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How important is it to watch other films in order to become a better filmmaker? What are some ways to learn from others’ work? This week we are looking at a question about watching films to learn filmmaking.

STUDENT QUESTION: How important is it to watch other films to learn filmmaking?

JOHN-CLAY: How important is it for a plumber to study other people’s work, in order to become a good plumber? How important is it for a doctor to watch another doctor, in order to be good at doing surgery themselves? Book learning is great, and there are lots of ways to educate yourself beyond watching films. We’re going to speak directly to filmmaking. But I do think there comes a point where watching other craftsmen’s approach to telling stories is not only helpful, but it is important. Because we’re not just wrapping tape on a pipe, right? This is storytelling, it’s creative, you’re influencing minds and hearts with the things that you share and will be influenced by the other work that other people create.

So I’m not saying you have to go watch the greatest director or directors who retired, whoever the artisans are that everyone else is watching. That’s not always necessary to watch the classics. But you should watch things that are well-made. Be careful. Guard your hearts and minds. You can watch them with filtering. You can be cautious with what you watch. You can be wise in those decisions as well. You don’t have to let garbage in; just because you’re watching it doesn’t necessarily mean you’re actively learning. 

You don't have to let garbage in; just because you're watching it doesn't necessarily mean you're actively learning. Click To Tweet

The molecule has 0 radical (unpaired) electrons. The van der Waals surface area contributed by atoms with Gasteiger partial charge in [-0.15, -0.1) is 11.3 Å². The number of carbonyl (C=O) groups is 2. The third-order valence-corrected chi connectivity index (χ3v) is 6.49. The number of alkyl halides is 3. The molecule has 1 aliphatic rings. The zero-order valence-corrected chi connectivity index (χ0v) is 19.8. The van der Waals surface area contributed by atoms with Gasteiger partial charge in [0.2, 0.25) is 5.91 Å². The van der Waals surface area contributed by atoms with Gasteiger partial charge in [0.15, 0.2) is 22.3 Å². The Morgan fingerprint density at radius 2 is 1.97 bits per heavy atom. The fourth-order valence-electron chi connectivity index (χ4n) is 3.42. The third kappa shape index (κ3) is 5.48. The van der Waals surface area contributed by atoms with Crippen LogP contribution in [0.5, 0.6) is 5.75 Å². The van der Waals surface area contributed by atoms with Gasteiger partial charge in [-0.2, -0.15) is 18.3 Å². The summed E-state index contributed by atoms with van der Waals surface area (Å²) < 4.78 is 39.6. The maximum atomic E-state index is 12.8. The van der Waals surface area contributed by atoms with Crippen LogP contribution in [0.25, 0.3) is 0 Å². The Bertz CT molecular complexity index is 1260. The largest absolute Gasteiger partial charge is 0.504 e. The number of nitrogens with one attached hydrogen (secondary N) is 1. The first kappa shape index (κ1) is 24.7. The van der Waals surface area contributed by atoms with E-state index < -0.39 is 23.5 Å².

There’s more nuance and breakdown in watching it without sound, listening to just the sound and someone who will take a scene and dissect that apart and do diagrams and study the editing and the study all the wardrobe and write all those things done. I know very few filmmakers lauding their DVD collection, who have taken any film and done that type of exercise to that degree with any scene. So just because it’s on the shelf doesn’t make you a great filmmaker either. Just because you have a wrench, just because you have a stethoscope doesn’t make you great at your craft either.

We have to study, we have to learn, we have to be practicing ourselves, and those films can be great inspirations. They can be great resources to draw from to go and practice and try to emulate and learn. So yes, I would say it’s important, but it’s not the only way to learn. There are enough great films out there that you don’t have to watch things that offend your conscience under label the of learning and education. There’s plenty of options out there of great things that you can watch instead.

ANDREW: I feel like having life experience can actually be just as much or even probably more beneficial. I remember in one book I read from a screenwriter who was talking about just literally go and sit somewhere and listen to people’s conversations. Not be creepy obviously, but just pay attention. When you talk to the cashier, what do they say? What are their mannerisms? Then you can learn next time you need to write a scene where a guy goes up and has an interaction with a waiter or a teller. Of the 20 or 30 interactions you’ve paid attention to, how did they act? How did they do this? What are the things they said? How did they respond to you saying this? Or whatever it might be. And just be super observant of listening and watching how life around you actually happens in the real world.

...Be super observant of listening and watching how life around you actually happens in the real world. Click To Tweet

Growing up, I didn’t watch a ton of actual Hollywood movies, which I’m grateful that we didn’t have the bad effects of being so inundated with that. But I know I had a very small idea of what filmmaking could even look like. So at some level, watching some of the good stuff with filters, wherever it might be, helps you expand your horizon of what’s possible. If you’re copying the people who’ve been copying other people, if that’s the scope of what you know of film to be, then ultimately, your copy of that is going to be even worse. So going to the source of really good work can help you see the big picture of what’s possible.

Bethany Meckle

Bethany Meckle

Content Curator

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